productive way and be healthier. you know, a lot of what whoop does is it tries to position training behaviors, you name it, towards how can you improve your health. and this is a population that is serving our country, brave men and women, and so we're very proud to partner with them. liz: and how did you sort of hook up with the patrick mahomes of the world? i bring him into this because not only does he wear it, but he actually has invested in the company. >> well, we always believed that if we could truly build technology that could accurately measure sleep, accurately measure recovery, actually tell you like how prepared is your body to perform, that professional athletes would wear the product and even want to invest in the company. and that's really what's happened. positional athlete market was really our first market, and so
many athletes -- patrick mahomes included -- have become investors. and it's been great for us in building our brand, and i think it speaks to authenticity of the product and that it truly is something that the world's performers are using. liz: it collects physiological data 24/7, but, look, how are you going to pull me away from my apple watch? i swore i would never wear one of these. but honestly are, i now feel a little bit attached to it because it tells me instantaneously exactly what's happening. with yours you lock into an app -- log into an app, correct? >> well, the apple watch is a great product, and it does, you know, a hundred different things. i think what makes whoop unique in this market is we're very focused on health improvement. and what do you need to understand about your body to improve your health. and so everything that whoop does from the data collection to the coaching is designed to improve your health. and whoop has proven that if you've billion on whoop for a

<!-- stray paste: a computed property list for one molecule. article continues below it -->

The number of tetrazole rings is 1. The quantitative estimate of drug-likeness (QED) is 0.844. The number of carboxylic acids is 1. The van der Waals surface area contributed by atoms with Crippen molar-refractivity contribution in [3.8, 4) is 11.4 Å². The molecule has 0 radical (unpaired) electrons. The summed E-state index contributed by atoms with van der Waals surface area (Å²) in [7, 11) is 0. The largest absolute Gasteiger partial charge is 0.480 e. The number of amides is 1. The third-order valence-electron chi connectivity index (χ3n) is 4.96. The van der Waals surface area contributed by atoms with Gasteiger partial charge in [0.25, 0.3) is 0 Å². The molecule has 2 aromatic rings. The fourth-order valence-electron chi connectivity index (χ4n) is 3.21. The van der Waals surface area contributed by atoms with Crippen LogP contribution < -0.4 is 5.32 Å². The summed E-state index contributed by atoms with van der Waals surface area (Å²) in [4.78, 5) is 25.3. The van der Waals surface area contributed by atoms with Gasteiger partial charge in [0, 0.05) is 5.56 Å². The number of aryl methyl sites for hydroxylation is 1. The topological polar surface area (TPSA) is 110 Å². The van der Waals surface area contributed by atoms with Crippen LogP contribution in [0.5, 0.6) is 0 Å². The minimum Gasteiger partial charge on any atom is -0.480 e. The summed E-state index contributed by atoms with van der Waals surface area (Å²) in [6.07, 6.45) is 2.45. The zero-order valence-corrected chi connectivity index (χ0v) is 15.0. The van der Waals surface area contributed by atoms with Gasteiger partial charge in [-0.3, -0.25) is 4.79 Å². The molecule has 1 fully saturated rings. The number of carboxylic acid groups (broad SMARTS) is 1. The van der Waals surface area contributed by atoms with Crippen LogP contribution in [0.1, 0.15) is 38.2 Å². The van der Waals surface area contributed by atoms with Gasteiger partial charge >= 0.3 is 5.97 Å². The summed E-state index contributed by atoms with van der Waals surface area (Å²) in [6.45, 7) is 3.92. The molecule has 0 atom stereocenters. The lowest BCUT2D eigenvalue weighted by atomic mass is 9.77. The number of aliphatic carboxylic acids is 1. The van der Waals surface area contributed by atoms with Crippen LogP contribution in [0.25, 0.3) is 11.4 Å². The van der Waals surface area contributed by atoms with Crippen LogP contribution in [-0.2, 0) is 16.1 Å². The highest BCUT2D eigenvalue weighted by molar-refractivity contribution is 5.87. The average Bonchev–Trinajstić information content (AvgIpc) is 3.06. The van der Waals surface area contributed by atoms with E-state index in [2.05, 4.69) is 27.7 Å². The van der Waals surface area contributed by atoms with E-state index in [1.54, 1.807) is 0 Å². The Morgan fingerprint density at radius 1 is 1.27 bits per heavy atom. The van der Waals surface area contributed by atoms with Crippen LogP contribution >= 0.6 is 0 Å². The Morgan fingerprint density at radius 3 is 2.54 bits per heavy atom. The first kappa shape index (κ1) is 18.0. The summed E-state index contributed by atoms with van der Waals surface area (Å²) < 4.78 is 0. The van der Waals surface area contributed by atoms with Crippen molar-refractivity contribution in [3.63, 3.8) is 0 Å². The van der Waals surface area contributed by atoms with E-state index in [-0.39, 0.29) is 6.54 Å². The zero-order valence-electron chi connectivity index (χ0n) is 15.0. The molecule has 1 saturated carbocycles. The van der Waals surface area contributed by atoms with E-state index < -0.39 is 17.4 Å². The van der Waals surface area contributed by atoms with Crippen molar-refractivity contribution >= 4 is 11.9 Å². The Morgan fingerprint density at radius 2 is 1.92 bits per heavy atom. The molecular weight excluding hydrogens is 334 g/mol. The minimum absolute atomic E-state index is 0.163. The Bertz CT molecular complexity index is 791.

year -- been on whoop for a year, you have a lower resting heart bait, you're sleeping more consistently, and you're spending more time in bed. so we've been able to prove that we can actually change behavior and improve health which i think is the hardest thing to do in this space. and i'll add that i think. whoop is great at all the things that it does for all of the things that it doesn't do, right? whoop does not have a screen on it, it's not sending you push notifications, you're not going to make a phone call with it, it has no gps, no speakerphone, it has no microphone, we're not listening to you. so when you think about a population like the army, it's a population that really values security. liz: i would imagine that they vetted, definitely, and they tested it out. but i've got to tell you, you know, i went on your facebook page, and i saw out of more than 400 comments there were a lot of complaints. and this isn't anything that you don't know, but everything from great idea, appalling execution,